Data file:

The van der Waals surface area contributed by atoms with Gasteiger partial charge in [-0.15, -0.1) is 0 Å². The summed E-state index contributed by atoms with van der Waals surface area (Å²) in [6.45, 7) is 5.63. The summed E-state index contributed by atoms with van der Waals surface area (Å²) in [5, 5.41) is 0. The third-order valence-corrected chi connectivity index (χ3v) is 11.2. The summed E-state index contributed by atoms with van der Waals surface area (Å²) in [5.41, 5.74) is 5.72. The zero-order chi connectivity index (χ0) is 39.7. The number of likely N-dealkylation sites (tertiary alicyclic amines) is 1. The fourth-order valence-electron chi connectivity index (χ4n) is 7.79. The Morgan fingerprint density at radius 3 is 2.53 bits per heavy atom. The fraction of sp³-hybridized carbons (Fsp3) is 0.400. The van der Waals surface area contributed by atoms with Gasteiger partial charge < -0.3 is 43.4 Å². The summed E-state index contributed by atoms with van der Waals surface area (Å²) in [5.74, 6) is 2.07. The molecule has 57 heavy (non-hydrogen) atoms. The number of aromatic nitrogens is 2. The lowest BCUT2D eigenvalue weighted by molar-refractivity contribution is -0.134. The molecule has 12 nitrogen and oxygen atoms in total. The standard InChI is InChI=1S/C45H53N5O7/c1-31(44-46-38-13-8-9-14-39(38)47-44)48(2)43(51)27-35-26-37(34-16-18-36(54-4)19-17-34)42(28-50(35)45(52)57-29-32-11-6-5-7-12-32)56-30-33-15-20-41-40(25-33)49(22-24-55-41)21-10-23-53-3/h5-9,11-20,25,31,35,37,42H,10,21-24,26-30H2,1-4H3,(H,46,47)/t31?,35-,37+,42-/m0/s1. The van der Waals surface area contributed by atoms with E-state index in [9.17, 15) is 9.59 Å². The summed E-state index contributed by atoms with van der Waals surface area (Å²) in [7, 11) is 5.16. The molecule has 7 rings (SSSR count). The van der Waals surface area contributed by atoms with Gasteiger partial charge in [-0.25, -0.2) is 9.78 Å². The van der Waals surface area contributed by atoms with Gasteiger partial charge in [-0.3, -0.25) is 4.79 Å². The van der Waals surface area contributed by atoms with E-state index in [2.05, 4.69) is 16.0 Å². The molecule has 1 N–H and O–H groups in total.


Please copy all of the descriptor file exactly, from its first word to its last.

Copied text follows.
The van der Waals surface area contributed by atoms with Gasteiger partial charge in [-0.15, -0.1) is 0 Å². The summed E-state index contributed by atoms with van der Waals surface area (Å²) in [6.45, 7) is 5.63. The summed E-state index contributed by atoms with van der Waals surface area (Å²) in [5, 5.41) is 0. The third-order valence-corrected chi connectivity index (χ3v) is 11.2. The summed E-state index contributed by atoms with van der Waals surface area (Å²) in [5.41, 5.74) is 5.72. The zero-order chi connectivity index (χ0) is 39.7. The number of likely N-dealkylation sites (tertiary alicyclic amines) is 1. The fourth-order valence-electron chi connectivity index (χ4n) is 7.79. The Morgan fingerprint density at radius 3 is 2.53 bits per heavy atom. The fraction of sp³-hybridized carbons (Fsp3) is 0.400. The van der Waals surface area contributed by atoms with Gasteiger partial charge < -0.3 is 43.4 Å². The summed E-state index contributed by atoms with van der Waals surface area (Å²) in [5.74, 6) is 2.07. The molecule has 57 heavy (non-hydrogen) atoms. The number of aromatic nitrogens is 2. The lowest BCUT2D eigenvalue weighted by molar-refractivity contribution is -0.134. The molecule has 12 nitrogen and oxygen atoms in total. The standard InChI is InChI=1S/C45H53N5O7/c1-31(44-46-38-13-8-9-14-39(38)47-44)48(2)43(51)27-35-26-37(34-16-18-36(54-4)19-17-34)42(28-50(35)45(52)57-29-32-11-6-5-7-12-32)56-30-33-15-20-41-40(25-33)49(22-24-55-41)21-10-23-53-3/h5-9,11-20,25,31,35,37,42H,10,21-24,26-30H2,1-4H3,(H,46,47)/t31?,35-,37+,42-/m0/s1. The van der Waals surface area contributed by atoms with E-state index in [9.17, 15) is 9.59 Å². The summed E-state index contributed by atoms with van der Waals surface area (Å²) in [7, 11) is 5.16. The molecule has 7 rings (SSSR count). The van der Waals surface area contributed by atoms with Gasteiger partial charge in [-0.25, -0.2) is 9.78 Å². The van der Waals surface area contributed by atoms with Gasteiger partial charge in [-0.3, -0.25) is 4.79 Å². The van der Waals surface area contributed by atoms with E-state index in [2.05, 4.69) is 16.0 Å². The molecule has 1 N–H and O–H groups in total.